Isaac Asimov's first law of robotics is well known amongst the Sci-Fi community. Something as powerful as, "A robot may not injure a human being" is pretty important, especially considering we've now got robots beating world-class human shogi players. But, apparently that first law doesn't mean anything if robots don't know the exact details as to how hard they can hit a human, before they injure a human. Thanks to a group of scientists, that law is currently being tested in the only way they see fit: by telling a robot to repeatedly punch humans.
Borut Povše, the lead scientist behind the research, has apparently obtained ethical approval from the University of Ljubljana, where the research was conducted. Povše has managed to convince six of his male colleagues to let the robot they created to repeatedly punch them in the arm, which is meant to determine human-robot pain thresholds. The idea behind the research is that, inevitably, a robot will collide with a human, in one way or another. The first stage of the research is to give robots a "definition" of human pain tolerance. The second, and just as important step, is for the robots to pull back on their movement, based on speed and acceleration in particular cases, so that if they do happen to come into proximity of a human, they can tone it down, and therefore cause minimal pain.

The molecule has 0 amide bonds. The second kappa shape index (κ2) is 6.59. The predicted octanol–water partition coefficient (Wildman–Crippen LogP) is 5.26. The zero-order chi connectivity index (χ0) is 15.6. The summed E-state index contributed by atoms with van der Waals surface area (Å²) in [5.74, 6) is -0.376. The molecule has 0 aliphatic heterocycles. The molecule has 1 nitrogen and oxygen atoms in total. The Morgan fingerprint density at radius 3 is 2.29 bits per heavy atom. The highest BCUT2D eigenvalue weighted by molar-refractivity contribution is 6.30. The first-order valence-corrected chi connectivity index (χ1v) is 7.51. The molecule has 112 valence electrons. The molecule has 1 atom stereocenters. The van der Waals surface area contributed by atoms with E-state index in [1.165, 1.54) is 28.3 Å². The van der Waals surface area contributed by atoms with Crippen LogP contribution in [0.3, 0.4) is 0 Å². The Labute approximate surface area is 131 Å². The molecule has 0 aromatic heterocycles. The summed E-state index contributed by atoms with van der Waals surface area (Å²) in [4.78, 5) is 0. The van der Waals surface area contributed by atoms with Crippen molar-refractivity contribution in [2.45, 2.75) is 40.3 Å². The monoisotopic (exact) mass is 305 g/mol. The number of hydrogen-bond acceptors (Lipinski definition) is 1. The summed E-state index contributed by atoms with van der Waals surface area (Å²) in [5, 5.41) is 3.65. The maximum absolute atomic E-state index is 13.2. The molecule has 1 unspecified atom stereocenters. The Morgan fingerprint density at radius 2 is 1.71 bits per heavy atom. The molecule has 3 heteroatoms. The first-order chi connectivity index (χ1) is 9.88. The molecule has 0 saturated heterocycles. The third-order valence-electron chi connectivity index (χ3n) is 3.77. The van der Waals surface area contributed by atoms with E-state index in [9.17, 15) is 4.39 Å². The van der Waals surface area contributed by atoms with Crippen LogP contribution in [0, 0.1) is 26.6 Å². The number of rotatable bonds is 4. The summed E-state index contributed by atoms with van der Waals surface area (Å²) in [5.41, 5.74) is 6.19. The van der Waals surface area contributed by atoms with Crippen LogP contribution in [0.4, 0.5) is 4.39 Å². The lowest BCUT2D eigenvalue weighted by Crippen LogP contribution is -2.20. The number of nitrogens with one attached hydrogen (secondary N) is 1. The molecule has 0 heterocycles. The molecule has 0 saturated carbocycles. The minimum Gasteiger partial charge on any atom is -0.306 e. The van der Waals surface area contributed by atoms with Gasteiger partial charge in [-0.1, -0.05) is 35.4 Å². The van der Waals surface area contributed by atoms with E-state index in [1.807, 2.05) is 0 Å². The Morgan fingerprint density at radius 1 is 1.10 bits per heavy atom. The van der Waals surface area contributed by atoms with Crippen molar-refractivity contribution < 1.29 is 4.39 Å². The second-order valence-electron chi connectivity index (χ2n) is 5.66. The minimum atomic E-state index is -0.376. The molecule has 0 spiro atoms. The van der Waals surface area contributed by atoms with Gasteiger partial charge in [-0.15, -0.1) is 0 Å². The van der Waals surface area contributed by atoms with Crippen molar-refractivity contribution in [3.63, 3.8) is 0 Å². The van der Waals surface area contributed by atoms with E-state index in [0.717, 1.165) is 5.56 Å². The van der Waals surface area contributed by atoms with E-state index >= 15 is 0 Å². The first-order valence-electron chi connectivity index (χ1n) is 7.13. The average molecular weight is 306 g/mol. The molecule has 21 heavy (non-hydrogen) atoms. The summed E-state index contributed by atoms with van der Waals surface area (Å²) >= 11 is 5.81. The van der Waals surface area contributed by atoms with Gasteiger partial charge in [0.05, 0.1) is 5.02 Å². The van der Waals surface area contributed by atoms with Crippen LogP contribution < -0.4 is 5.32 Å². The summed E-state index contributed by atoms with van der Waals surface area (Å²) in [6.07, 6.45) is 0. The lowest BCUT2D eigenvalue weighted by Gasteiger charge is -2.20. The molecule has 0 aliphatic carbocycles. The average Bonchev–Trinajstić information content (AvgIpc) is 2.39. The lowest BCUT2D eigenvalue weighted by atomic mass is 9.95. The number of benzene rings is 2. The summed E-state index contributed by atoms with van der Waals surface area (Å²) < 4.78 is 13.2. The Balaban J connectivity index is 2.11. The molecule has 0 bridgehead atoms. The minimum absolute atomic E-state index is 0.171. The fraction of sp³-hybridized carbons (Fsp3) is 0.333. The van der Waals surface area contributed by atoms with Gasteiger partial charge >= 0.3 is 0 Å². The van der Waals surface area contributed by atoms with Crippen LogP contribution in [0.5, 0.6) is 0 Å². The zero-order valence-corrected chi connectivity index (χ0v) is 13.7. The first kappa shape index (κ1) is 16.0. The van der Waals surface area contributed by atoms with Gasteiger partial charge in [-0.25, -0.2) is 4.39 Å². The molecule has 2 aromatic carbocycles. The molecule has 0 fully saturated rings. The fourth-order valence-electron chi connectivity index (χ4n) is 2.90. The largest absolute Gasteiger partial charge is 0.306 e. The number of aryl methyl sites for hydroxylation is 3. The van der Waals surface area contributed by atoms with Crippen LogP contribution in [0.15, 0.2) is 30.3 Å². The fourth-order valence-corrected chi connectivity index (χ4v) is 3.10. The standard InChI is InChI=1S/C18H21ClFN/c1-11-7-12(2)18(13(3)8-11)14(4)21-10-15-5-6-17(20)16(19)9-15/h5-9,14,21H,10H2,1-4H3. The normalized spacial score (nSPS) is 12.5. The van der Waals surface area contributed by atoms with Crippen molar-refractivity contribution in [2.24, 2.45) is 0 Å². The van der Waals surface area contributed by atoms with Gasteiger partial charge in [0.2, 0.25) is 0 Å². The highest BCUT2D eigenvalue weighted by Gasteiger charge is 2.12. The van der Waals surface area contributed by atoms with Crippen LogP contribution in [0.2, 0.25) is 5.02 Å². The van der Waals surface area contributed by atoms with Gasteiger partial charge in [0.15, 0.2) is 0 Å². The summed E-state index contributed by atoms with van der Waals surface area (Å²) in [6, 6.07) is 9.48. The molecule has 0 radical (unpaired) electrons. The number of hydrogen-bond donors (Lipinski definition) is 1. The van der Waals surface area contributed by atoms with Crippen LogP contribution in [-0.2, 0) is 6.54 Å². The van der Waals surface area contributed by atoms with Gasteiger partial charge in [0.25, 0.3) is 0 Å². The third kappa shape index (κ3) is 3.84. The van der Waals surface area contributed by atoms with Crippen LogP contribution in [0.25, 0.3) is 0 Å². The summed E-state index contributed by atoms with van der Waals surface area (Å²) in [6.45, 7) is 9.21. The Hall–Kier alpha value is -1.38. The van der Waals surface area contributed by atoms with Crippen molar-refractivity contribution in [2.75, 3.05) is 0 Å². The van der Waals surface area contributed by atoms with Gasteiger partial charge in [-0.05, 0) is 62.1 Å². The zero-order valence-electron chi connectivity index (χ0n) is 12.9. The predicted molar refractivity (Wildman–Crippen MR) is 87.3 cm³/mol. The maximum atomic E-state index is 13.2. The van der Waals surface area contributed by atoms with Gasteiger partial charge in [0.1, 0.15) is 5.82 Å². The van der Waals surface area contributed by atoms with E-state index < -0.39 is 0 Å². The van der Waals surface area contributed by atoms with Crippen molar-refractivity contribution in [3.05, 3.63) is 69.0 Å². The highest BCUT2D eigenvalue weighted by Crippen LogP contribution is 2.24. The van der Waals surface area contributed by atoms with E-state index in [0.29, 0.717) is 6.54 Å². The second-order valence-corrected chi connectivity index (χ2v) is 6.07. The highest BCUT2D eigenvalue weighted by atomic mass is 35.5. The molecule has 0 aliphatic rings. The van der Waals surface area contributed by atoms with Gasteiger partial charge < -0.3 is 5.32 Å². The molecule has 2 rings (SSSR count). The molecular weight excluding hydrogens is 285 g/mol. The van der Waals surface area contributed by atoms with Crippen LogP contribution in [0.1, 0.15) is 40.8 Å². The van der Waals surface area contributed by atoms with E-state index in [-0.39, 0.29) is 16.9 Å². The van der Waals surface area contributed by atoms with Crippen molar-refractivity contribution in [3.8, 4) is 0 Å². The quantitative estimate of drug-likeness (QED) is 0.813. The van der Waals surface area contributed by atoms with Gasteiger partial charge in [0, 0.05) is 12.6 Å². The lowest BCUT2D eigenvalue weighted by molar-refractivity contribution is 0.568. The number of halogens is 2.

As Povše puts it, "Even robots designed to Asimov's laws can collide with people. We are trying to make sure that when they do, the collision is not too powerful." He goes on to add, "We are taking the first steps to defining the limits of speed and acceleration of robots, and the ideal size and shape of the tools they use, so they can safely interact with humans." For the most part, it sounds like the research is designed to make sure that if a robot hits a human by accident, the result won't be as catastrophic as it could be.
The robot, which was borrowed from Japanese technology firm Epson, was redesigned for the purpose of the research. The robot holds a tool in its grip, one that is blunt and round, and another that is "sharper," and then repeatedly hits the human test subjects. The humans are then told to report their results. According to Povše, most of the colleagues judged the pain to be in the mild or moderate range. The tests will continue with a artificial human arm, to judge harder, and faster strikes against it.
The end result, hopefully, will be robots that are not capable of going past a certain set point in their design. Meaning, they will not be physically able to reach a speed, or an accelerated speed, which would be capable of injuring a human.
[via New Scientist]